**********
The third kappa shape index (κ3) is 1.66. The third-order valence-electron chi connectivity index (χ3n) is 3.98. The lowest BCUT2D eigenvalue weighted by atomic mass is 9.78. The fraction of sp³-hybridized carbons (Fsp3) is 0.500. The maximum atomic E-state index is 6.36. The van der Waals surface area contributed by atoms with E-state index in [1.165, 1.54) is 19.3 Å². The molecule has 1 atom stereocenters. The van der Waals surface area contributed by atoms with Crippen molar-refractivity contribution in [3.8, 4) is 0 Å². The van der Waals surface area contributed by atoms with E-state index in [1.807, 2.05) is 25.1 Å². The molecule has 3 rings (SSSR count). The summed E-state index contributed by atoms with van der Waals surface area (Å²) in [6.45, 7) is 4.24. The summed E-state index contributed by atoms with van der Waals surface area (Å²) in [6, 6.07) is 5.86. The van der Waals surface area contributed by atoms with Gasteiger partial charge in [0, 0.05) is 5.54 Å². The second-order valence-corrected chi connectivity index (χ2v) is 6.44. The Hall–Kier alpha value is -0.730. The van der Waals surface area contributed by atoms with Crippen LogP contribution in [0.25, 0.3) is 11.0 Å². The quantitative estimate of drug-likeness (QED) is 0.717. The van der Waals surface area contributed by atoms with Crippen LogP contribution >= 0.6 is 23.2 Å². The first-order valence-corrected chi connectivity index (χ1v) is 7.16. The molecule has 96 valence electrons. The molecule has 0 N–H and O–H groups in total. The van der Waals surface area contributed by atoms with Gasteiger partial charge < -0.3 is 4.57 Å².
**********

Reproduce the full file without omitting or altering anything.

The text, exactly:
The third kappa shape index (κ3) is 1.66. The third-order valence-electron chi connectivity index (χ3n) is 3.98. The lowest BCUT2D eigenvalue weighted by atomic mass is 9.78. The fraction of sp³-hybridized carbons (Fsp3) is 0.500. The maximum atomic E-state index is 6.36. The van der Waals surface area contributed by atoms with E-state index in [1.165, 1.54) is 19.3 Å². The molecule has 1 atom stereocenters. The van der Waals surface area contributed by atoms with Crippen molar-refractivity contribution in [3.8, 4) is 0 Å². The van der Waals surface area contributed by atoms with E-state index in [1.807, 2.05) is 25.1 Å². The molecule has 3 rings (SSSR count). The summed E-state index contributed by atoms with van der Waals surface area (Å²) in [6.45, 7) is 4.24. The summed E-state index contributed by atoms with van der Waals surface area (Å²) in [6, 6.07) is 5.86. The van der Waals surface area contributed by atoms with Gasteiger partial charge in [0, 0.05) is 5.54 Å². The second-order valence-corrected chi connectivity index (χ2v) is 6.44. The Hall–Kier alpha value is -0.730. The van der Waals surface area contributed by atoms with Crippen LogP contribution in [0.25, 0.3) is 11.0 Å². The quantitative estimate of drug-likeness (QED) is 0.717. The van der Waals surface area contributed by atoms with Crippen LogP contribution >= 0.6 is 23.2 Å². The first-order valence-corrected chi connectivity index (χ1v) is 7.16. The molecule has 96 valence electrons. The molecule has 0 N–H and O–H groups in total. The van der Waals surface area contributed by atoms with Gasteiger partial charge < -0.3 is 4.57 Å².